What Can I Eat to Boost Metabolism?

What Can I Eat to Boost Metabolism?

Contributed by Eve Persak, Nutrition Advisor, MS RD CNSC CSSD

So, you’ve gone a bit overboard with the festive feasting and are looking for ways to lose some weight. While there’s no magic formula for that, there certainly are ways to boost your metabolism to speed up the process.   

What exactly is metabolism and how does it affect our weight?

Simply put, metabolism is the process in which your body converts what you eat and drink into energy to sustain life. This energy fuels all of our bodily functions – from breathing, thinking, repairing cell damage, to blood circulation and growth. To lose weight, our metabolism must work harder to burn more energy than what is required to support our basic bodily functions - so that any excess energy won’t be stored as fats.

The tricky part is that metabolic rates vary drastically from one person to another, shift at different stages of the life cycle, and respond differently to changes in lifestyle and nutrition. In my professional experience, effectively boosting metabolism usually requires personalisation, and a bit of trial and error. 

Whether you’re looking at losing some stubborn belly fats or trying to fit into your favourite pair of jeans again, here are some scientifically supported metabolism boosters that you can try out:

Go marine with your veggies

The seaweeds, such as hijiki and wakame, used in many Asian dishes contain the compound fucoxanthin. This greenish-brown plant pigment can stimulate increased metabolic function. Certain studies have shown that when consumed regularly, these kelps can reduce body weight by five to 10 per cent. Add some to your soups and salads, and you may subtract an inch or two from your waistline.

Go green – and oolong

Move over Earl Grey and English Breakfast. The synergistic kick of caffeine and antioxidants from these traditionally Asian teas deliver a host of metabolic benefits.

Calorie burning can increase by five per cent for up till an hour after drinking a cuppa. It’s almost like a mini workout in a teacup! Besides firing up metabolism, consuming oolong near mealtimes has been shown to inhibit the absorption of some fats, which translates to a reduction in overall calorie intake.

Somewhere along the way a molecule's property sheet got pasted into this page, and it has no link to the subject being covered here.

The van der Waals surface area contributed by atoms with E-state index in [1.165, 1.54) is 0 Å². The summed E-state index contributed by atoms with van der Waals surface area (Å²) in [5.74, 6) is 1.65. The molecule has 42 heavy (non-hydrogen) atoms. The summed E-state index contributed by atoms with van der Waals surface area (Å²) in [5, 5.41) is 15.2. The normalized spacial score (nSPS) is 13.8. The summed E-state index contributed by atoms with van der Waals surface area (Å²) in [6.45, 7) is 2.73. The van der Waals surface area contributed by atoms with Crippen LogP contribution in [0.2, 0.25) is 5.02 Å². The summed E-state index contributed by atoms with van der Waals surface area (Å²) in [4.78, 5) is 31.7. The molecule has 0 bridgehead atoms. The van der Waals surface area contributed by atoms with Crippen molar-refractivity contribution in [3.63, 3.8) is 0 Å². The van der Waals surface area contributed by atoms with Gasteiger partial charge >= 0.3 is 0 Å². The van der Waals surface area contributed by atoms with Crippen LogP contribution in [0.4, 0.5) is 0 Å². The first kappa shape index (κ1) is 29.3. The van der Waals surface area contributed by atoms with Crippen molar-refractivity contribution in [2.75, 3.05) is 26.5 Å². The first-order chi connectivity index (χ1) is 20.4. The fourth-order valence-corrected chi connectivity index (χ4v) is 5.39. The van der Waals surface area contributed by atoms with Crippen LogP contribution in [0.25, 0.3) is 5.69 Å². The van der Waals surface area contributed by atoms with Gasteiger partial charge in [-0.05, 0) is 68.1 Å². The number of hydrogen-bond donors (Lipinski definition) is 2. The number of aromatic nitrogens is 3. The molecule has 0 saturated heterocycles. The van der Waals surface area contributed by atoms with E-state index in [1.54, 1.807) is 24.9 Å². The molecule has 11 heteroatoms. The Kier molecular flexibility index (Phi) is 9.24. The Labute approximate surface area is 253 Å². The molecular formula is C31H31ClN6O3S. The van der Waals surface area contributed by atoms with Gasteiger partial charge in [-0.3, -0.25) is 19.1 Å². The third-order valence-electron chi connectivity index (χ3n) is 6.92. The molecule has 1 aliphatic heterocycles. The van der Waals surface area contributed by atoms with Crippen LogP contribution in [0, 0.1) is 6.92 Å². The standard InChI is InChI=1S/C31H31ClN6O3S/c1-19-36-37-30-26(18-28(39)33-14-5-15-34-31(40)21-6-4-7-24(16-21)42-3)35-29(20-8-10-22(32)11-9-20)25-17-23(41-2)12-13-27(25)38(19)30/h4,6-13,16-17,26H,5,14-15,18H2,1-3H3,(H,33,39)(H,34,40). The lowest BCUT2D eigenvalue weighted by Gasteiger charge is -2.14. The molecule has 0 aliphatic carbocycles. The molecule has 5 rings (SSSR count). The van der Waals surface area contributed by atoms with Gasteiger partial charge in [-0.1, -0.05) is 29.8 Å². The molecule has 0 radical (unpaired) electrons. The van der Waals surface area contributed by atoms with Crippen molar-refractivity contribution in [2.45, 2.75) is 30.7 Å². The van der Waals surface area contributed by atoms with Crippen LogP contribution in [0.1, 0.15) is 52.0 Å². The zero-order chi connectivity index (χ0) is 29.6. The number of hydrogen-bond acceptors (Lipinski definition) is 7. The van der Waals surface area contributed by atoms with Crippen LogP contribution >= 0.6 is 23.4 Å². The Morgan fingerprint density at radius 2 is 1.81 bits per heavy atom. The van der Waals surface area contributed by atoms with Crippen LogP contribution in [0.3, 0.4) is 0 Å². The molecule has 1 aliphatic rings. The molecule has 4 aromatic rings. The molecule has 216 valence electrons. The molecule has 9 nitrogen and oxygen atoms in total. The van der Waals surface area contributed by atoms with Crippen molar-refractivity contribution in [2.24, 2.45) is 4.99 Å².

One of the simplest ways to avoid a metabolic slowdown is to drink up. Nearly every digestive and metabolic reaction in the body requires water. When the body is short on fluids, these essential energetic processes shift into a lower gear. Sipping on calorie-free clear liquids also helps to better gauge appetite. People often confuse thirst for hunger so they end up eating when they’re actually just parched. 

Just B it

Hundreds of reactions are required to convert just one tiny protein, carbohydrate or fat molecule from our food into usable energy. The enzymes that drive these reactions rely on vitamin B complex as their entourage. B vitamins open doors, escort, and support enzymes along each step of these long chemical pathways. Without them, enzymes can’t perform well, if at all.

The entire B vitamin family – from B1 to B12 – aid in metabolism. However, the key players for energy production are thiamine (vitamin B1), riboflavin (vitamin B2), niacin (vitamin B3) and pantothenic acid (vitamin B6). Fortunately, these B vitamins are abundant in whole, unprocessed foods – such as whole grains, colourful fruits and vegetables, legumes, raw nuts and seeds as well as animal-based proteins including dairy, egg, fish and meat. If you follow a vegan diet, have numerous food restrictions or your meal choices have been less than healthful, you may consider a B-complex supplement to cover your bases. 

Pump some iron 

Weight training and muscle building can indeed increase metabolism. However, in this instance, I’m referring to dietary iron instead of dumbbells. Iron is a mineral that’s critical to oxygen transportation within the body. Most metabolic channels require or prefer an oxygen-rich environment. When oxygen levels run low, the cells and tissues of the body must rely on less efficient alternative routes to access, use or release energy from our food.

Iron is available from both animal (red meats) and plant (dark green veggies, grains and legumes) sources. However, it’s important to be judicious with the dosage or type of iron in supplements, so seek guidance from a nutritionist to avoid potentially harmful levels of iron in your body.